Food Can Be a Problem
People who need our caregiving are probably people who have issues with food. For one reason or another, they may not have the energy to shop and cook. Often they need special diets. Often nothing sounds appetizing to them or the opposite – food is one of their few comforts and everything sounds good. Whatever the case, what happens in the kitchen is very important in caregiving. It’s true, food is medicine that you as a caregiver can give. (Different perspective, yes?)
It is also true that a lifetime of eating poorly can’t be turned around in meal or two. There will be some foods that take effect more quickly than others (ask anyone who likes prunes) but complex processes like weight loss or building strong bones, strong immune system, a resilient nervous system, etc… take lots of time. My role as “caregiver in the kitchen” is one of the hardest for me. Maintaining consistency, making meals attractive, serving a good variety – a real challenge when life gets busy.
Places to Find Help
What a surprise it was to learn that the gut is like a second brain, and it needs to be treated as special, and fed with care. This is an area where it will serve you well to become a learner – first of the diagnosis of the person you care for, and second of the current diet recommended for that diagnosis.
Medical schools do not spend a lot of time teaching about the role of diet in disease so your doctor may not have a lot to say about specific nutritional guidelines. There are specialties in the areas of functional medicine, naturopathic medicine, and integrative or wholistic care that will spend a lot more time with you on the subject of food. Dietitians and nutritional specialists will be more helpful if they follow current research. Be proactive and ask them to work with you. Don’t be lazy about this, and don’t let them be either.
You can find much of the latest research on diet yourself, if you have a computer. There are some tremendous changes coming in the Standard American Diet and the Food Pyramid due to discoveries about the causes of many chronic diseases (including the big ones like heart disease, diabetes, cancer and dementia). It’s an exciting field. I’m posting links to some of my keto meal discoveries as well as listing some of our most helpful references at the end of this post.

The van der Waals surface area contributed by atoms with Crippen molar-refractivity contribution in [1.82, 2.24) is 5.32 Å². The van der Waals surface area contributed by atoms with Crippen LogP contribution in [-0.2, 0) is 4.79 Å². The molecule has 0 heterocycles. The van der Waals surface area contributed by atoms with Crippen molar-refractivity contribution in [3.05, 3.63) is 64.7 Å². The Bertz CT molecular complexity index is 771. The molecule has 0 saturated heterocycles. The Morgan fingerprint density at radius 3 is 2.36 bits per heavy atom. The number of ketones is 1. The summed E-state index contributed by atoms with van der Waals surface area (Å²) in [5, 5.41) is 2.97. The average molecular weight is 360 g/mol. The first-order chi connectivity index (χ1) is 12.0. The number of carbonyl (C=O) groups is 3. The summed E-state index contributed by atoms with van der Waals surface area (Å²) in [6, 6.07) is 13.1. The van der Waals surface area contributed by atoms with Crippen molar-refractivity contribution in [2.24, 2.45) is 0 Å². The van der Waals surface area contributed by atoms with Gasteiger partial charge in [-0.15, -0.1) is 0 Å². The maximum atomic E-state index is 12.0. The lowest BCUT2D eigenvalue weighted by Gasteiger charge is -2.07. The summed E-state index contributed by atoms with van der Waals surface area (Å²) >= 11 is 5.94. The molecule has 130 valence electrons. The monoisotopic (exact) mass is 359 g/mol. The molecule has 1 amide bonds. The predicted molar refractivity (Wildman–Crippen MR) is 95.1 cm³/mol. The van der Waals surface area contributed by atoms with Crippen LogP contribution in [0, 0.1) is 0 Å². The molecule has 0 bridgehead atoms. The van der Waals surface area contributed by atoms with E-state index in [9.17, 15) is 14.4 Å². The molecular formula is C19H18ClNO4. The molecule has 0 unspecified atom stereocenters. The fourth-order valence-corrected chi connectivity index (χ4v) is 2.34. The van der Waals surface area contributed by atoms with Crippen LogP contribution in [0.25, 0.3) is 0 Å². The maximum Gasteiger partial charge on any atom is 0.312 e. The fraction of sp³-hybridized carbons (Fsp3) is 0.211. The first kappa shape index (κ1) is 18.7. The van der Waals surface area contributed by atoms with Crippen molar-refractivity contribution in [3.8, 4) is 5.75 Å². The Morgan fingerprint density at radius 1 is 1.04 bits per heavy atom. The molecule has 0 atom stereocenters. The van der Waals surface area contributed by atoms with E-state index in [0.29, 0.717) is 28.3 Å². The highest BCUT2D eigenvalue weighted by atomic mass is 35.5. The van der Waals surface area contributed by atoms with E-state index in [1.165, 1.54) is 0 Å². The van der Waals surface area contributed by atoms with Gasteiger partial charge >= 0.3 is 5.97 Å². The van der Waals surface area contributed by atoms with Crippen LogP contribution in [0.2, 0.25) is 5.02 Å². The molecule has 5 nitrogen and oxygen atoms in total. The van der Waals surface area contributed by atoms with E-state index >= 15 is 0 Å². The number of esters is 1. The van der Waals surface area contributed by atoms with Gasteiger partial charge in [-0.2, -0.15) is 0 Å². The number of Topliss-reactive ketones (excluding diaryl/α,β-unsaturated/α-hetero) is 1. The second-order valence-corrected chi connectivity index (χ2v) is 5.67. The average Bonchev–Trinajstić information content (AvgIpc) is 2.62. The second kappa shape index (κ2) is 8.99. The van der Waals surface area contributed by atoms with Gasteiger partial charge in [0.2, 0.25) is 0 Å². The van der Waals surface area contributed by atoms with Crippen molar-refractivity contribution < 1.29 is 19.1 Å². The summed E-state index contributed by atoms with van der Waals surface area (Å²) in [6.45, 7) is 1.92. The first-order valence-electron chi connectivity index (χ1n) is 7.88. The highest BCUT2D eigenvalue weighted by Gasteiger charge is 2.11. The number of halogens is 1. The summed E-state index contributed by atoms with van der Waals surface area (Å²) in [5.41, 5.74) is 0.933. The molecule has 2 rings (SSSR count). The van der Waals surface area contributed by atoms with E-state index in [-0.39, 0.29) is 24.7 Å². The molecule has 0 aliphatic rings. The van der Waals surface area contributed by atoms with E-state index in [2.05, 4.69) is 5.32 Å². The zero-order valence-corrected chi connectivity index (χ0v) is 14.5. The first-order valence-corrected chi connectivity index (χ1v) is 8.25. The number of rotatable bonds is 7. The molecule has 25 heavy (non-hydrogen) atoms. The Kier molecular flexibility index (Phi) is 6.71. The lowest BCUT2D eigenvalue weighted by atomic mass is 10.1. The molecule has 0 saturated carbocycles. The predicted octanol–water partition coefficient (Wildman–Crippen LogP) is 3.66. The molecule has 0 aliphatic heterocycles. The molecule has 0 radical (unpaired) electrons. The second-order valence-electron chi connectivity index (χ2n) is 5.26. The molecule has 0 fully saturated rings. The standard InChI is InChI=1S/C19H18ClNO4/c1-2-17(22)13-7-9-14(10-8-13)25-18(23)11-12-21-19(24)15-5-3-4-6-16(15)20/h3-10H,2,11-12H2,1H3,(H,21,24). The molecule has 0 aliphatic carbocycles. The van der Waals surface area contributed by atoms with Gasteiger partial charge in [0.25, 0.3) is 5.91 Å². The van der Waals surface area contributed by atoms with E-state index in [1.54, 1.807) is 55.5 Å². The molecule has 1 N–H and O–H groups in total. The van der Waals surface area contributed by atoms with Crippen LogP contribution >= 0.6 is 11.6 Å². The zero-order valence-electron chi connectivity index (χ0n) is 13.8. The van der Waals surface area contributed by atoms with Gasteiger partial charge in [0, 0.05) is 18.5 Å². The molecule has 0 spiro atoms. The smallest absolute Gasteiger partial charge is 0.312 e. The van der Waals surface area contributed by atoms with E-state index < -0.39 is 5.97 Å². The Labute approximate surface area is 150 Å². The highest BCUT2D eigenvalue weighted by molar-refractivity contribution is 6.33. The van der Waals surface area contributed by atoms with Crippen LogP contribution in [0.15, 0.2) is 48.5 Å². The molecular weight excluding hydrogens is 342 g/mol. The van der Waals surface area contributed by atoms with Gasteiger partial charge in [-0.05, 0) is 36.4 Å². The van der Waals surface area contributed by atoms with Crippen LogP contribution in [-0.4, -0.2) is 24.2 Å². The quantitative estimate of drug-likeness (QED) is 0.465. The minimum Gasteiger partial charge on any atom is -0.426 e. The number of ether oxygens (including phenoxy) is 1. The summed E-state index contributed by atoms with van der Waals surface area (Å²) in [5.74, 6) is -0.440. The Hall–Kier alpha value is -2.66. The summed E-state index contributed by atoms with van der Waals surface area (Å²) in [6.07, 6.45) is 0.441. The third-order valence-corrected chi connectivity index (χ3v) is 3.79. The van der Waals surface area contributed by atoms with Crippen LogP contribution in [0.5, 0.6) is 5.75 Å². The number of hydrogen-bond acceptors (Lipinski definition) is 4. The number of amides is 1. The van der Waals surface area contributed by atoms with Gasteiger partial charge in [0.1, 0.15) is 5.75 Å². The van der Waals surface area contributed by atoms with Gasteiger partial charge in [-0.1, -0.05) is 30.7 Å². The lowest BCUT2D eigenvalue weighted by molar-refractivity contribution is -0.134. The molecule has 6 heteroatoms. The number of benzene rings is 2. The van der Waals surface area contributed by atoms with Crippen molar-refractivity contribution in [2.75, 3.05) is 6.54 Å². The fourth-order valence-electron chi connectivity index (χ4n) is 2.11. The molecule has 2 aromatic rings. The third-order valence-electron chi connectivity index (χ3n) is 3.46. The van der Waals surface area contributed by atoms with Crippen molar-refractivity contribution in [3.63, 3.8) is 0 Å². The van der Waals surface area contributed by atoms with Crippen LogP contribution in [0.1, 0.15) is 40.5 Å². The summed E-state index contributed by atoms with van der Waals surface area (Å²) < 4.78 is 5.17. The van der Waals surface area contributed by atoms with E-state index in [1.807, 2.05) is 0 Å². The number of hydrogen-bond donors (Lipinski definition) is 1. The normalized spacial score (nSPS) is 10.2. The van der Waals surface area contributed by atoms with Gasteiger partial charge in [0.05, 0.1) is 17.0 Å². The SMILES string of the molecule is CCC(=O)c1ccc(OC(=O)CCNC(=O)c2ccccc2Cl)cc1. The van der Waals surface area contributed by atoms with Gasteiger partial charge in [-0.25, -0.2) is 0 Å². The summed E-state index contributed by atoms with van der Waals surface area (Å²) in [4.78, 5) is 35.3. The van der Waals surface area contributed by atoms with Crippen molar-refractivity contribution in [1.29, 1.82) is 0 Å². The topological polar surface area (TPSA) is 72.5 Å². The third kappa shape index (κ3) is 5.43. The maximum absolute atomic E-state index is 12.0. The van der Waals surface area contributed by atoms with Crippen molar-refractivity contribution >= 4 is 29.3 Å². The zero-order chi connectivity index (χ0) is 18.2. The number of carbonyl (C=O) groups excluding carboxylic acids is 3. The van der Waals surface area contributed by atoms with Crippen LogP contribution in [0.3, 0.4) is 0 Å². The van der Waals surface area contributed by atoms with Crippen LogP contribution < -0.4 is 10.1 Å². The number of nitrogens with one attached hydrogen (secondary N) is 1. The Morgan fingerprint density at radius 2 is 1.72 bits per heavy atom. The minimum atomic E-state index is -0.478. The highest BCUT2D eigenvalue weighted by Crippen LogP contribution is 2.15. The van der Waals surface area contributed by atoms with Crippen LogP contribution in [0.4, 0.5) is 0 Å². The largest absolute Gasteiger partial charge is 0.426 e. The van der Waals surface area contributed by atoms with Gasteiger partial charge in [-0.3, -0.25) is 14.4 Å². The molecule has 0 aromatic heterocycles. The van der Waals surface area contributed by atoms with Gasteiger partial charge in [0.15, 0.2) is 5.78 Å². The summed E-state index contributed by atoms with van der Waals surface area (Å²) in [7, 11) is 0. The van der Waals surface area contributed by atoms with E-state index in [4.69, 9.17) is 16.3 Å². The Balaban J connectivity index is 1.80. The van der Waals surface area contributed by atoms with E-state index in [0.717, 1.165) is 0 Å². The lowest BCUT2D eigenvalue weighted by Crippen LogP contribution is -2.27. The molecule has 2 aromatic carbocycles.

Five (easy) Guidelines
This is such a big topic, and new changes and discoveries are frequent, but here are some things I’ve found to be basic for most chronic conditions:
– avoid processed foods as much as possible. If there are more than two ingredients it’s probably processed.
– buy organic when you can
– increase eating of fresh vegetables and fruits with bright colors. It’s hard to go wrong with this.
– decrease carbohydrates, which includes anything containing large amounts of sugar (soda, desserts, alcoholic drinks) and also breads, pastas, rice and white potato
– don’t give up if things don’t go well for a few days. Return to sensible eating as soon as you are able.
My husband has Lewy Body Dementia/Parkinson’s and he is a researcher of his own remedies. We have seen promising results from his diet which is built on a conservative approach. Lots of colorful vegetables, moderate amounts of clean protein (eggs and meats) and as much healthy fats as we can get (avocado, coconut and olive oils, animal fats, butter, etc…). We also addressed our magnesium and vitamin D levels after finding out that we were low in those nutrients, as are most people these days.
We’ve tried some extreme diets, but found we just couldn’t build a life around weird food choices. The desire to eat has to be kept alive.
- “The Grain Brain Whole Life Plan” by Dr. David Perlmutter
- “Fat for Fuel” by Dr. Joseph Mercola
- “The Paleo Approach” by Sarah Ballantine, PhD
- “The Ketogenic Kitchen” by Dominic Kemp and Patricia Daly